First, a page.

Emma Dargin, an Aboriginal Health Practitioner (AHP), at Condobolin's Aboriginal Health Service helped to save the sight of a patient with diabetic eye disease using her skills in retinal photography triaging and primary care eye health, during recent COVID restrictions.
Condobolin Aboriginal Health Service (AHS) is 460 km (6.5 hours’ drive) north-west of Sydney in outer regional New South Wales. Condobolin has a population of approximately 3,500 people, with about 770 residents identifying as Aboriginal and Torres Strait Islander. COVID -19 restrictions resulted in a period of two months without optometry outreach clinics at most regional and remote NSW ACCHSs, including Condobolin AHS.
A new patient, with Type 2 diabetes, presented to Condobolin AHS in April 2020. The patient had a history of uncontrolled blood sugar levels over the eight years since the diagnosis of diabetes and had not had an eye examination in five years. The patient complained about seeing black lines with both eyes. Emma took photos of the back of the patient's eye using a digital retinal camera.
The photos showed significant internal haemorrhaging in both eyes. Diabetic eye disease (diabetic retinopathy) is a leading cause of blindness in adults due to damage to the blood vessels of the retina (light-sensitive tissue). Emma recognised that an urgent referral might be needed and flagged the images for priority review by Condobolin AHS's General Practitioner. The images were also assessed via telehealth by Condobolin AHS's Visiting Optometry Service Provider, Brien Holden Foundation, based in Sydney, and the Centre for Eye Health Retinal Photo Grading Service. All these practitioners recommended urgent assessment and treatment by an ophthalmologist.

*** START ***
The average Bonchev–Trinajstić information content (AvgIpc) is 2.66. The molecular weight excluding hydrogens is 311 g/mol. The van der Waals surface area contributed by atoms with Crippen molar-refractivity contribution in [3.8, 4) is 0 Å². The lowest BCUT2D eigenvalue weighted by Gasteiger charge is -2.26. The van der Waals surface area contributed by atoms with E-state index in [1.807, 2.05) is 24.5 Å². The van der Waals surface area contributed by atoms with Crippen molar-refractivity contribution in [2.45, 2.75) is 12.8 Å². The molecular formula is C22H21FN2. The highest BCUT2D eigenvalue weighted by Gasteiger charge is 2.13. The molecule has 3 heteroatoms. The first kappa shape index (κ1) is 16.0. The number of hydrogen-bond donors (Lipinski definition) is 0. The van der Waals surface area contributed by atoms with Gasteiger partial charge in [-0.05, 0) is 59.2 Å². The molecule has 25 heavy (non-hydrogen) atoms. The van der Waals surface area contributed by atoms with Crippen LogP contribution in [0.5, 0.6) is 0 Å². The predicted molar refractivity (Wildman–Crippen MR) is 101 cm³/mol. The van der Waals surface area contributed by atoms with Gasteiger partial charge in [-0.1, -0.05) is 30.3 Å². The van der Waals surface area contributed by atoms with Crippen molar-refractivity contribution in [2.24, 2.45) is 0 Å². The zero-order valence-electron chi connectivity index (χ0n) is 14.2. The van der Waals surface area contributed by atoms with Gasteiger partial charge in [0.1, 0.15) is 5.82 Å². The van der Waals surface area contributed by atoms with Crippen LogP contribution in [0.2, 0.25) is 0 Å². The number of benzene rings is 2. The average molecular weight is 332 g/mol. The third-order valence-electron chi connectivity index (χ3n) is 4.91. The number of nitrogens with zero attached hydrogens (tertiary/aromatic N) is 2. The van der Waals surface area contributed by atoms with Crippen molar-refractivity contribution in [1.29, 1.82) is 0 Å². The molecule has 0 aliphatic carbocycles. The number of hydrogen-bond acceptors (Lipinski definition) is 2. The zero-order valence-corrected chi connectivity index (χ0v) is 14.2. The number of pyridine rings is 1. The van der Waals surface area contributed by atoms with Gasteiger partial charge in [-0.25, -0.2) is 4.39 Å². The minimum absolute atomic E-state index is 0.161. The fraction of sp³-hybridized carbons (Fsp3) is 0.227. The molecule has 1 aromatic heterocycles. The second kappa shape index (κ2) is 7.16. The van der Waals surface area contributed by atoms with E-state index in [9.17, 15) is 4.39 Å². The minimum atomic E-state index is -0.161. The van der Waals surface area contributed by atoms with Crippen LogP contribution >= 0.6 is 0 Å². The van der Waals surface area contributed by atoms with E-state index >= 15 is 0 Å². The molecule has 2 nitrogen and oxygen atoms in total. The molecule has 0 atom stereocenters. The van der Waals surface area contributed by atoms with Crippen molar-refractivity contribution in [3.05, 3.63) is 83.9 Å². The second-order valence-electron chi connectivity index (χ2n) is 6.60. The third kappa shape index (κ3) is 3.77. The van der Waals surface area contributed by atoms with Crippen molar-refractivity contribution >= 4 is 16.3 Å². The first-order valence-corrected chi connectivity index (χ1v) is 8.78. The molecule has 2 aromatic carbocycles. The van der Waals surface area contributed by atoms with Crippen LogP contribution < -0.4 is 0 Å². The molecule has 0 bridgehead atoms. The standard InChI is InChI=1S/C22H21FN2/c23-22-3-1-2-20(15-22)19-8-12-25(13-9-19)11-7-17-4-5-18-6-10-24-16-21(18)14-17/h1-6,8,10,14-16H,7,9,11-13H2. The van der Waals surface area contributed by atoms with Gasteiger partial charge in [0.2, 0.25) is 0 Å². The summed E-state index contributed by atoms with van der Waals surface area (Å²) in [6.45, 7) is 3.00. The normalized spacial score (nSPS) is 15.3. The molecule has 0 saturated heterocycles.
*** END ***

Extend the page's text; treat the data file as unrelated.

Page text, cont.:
Emma quickly arranged an appointment for the patient at an ophthalmology practice in Orange, a large regional centre two hours’ drive east from Condobolin. Emma collaborated with the Brien Holden Foundation Optometrist and the Western NSW Eye Health Partnership to access this urgent appointment. The patient received several sessions of laser treatment.
The need for a quick diagnosis and urgent referral of advanced diabetic retinopathy poses a challenge in an outer regional and remote settings with limited immediate access to eye care services. Emma developed her skills in triaging diabetic retinal photographs through the Australian Government Provision of Eye Health Equipment and Training Project. This project provides equipment including retinal cameras, primary health care training, mentoring and access to the Centre for Eye Health Retinal Photo Grading Service at Primary Health Care Services with a significant Aboriginal and Torres Strait Islander patient base.
The tele-optometry consultation Emma accessed was funded by the NSW Rural Doctors via the Visiting Optometry Scheme. The Australian Government funded Visiting Optometry Scheme payment for tele-optometry in NSW was a short term measure in the COVID-19 period to ensure continued access to outreach services where Medicare was not able to support this.
Emma's quick action helped saved this patient's sight, highlighting both the importance of primary health care involvement in diabetic eye screening and telehealth support for regional and remote health services.
Regional and remote AHPs, trained and equipped to screen for urgent eye conditions and supported via tele-optometry, can save patient sight.